Zero Carbon Compendium

About the Compendium

The 1997 Kyoto Protocol (born out of the World Summit in Rio de Janeiro 1992) was the world's first collaborative initiative to reduce carbon emissions on a global scale. Buildings, with housing in particular, play a major part in the emissions of the world's developed and rapidly-developing nations and as such, have been the subject of increased regulation since the early 1990's. The challenge of improving coordination between the Kyoto signatories and meeting the tougher targets set at Copenhagen and Cancun, as well as the rapid approach of the end of the first commitment period for the agreement in 2012 mean that these issues remain at the forefront of global concern.

In 2009, PRP were asked to provide a snapshot view of the position countries around the world have taken in addressing the carbon emissions in their respective residential sectors. That study, published as the 2009 edition of this Compendium, proved a valuable international reference. It was reprinted in 2010, by which time other countries were registering interest in being included.

The 2011 Compendium continues the work established with the first edition and has been updated to include new exemplar projects, updates of national targets, and further assessment of programmes, government policy and incentives. In addition to the original fifteen country case studies, five new countries - Brazil, India, Russia, Singapore and South Africa - have been added. Each country has been assessed against a framework of questions and presented in a standard format for easy comparison. These case studies provide information on the geographic, climatic, and statistical indicators for each country as well as a brief review of each country's approach to low and zero-carbon housing. They also include an overview of policy and incentives to achieve environmental targets, mandatory requirements in terms of building energy and design, and an exemplar project that features good practice, innovation and the potential for deployment on a medium to large scale.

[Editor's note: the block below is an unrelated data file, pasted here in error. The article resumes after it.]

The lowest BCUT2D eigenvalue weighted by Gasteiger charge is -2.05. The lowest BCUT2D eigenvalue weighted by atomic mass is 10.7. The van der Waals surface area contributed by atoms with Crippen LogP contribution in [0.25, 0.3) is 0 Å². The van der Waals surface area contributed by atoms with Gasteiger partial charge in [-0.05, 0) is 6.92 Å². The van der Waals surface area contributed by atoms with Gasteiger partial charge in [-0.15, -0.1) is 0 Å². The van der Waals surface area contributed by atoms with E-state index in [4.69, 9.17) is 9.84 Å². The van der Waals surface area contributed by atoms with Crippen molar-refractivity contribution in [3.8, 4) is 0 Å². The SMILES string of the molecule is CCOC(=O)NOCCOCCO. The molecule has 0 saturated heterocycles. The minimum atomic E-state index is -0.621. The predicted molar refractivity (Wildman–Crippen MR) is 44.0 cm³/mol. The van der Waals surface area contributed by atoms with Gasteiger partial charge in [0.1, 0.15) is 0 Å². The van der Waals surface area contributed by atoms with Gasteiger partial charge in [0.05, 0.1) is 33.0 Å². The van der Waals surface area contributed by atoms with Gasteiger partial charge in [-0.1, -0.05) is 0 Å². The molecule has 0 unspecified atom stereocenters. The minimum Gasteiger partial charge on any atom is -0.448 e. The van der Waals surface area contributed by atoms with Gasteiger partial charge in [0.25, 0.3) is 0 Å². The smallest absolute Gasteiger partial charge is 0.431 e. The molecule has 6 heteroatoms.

We knew a comparative study would prove to be difficult as factors of lifestyle, climate and carbon intensity of national grids have a significant impact on carbon emissions. For example, a country often experiencing -10°C temperatures in winter, such as Austria or Canada, requires more heating energy overall compared to those of temperate countries like France or the UK. A country running mainly on nuclear power would have lower carbon emissions overall compared to a country running mainly on coal. This would influence the carbon emissions of that country whilst not necessarily reflecting improvements in building energy efficiency. Any statistical data must always be analysed with the local socio-political context in mind.

This Compendium aims to create a better understanding of the issues surrounding the achievement and delivery of zero carbon housing, improve the quality of the debate, and set out a basis for better international comparisons and collaboration. While the data from the country case studies do identify a lack of harmony of approach to assessing building performance, they do provide a basis for more detailed evaluation of specific energy and carbon emissions criteria on an international level.

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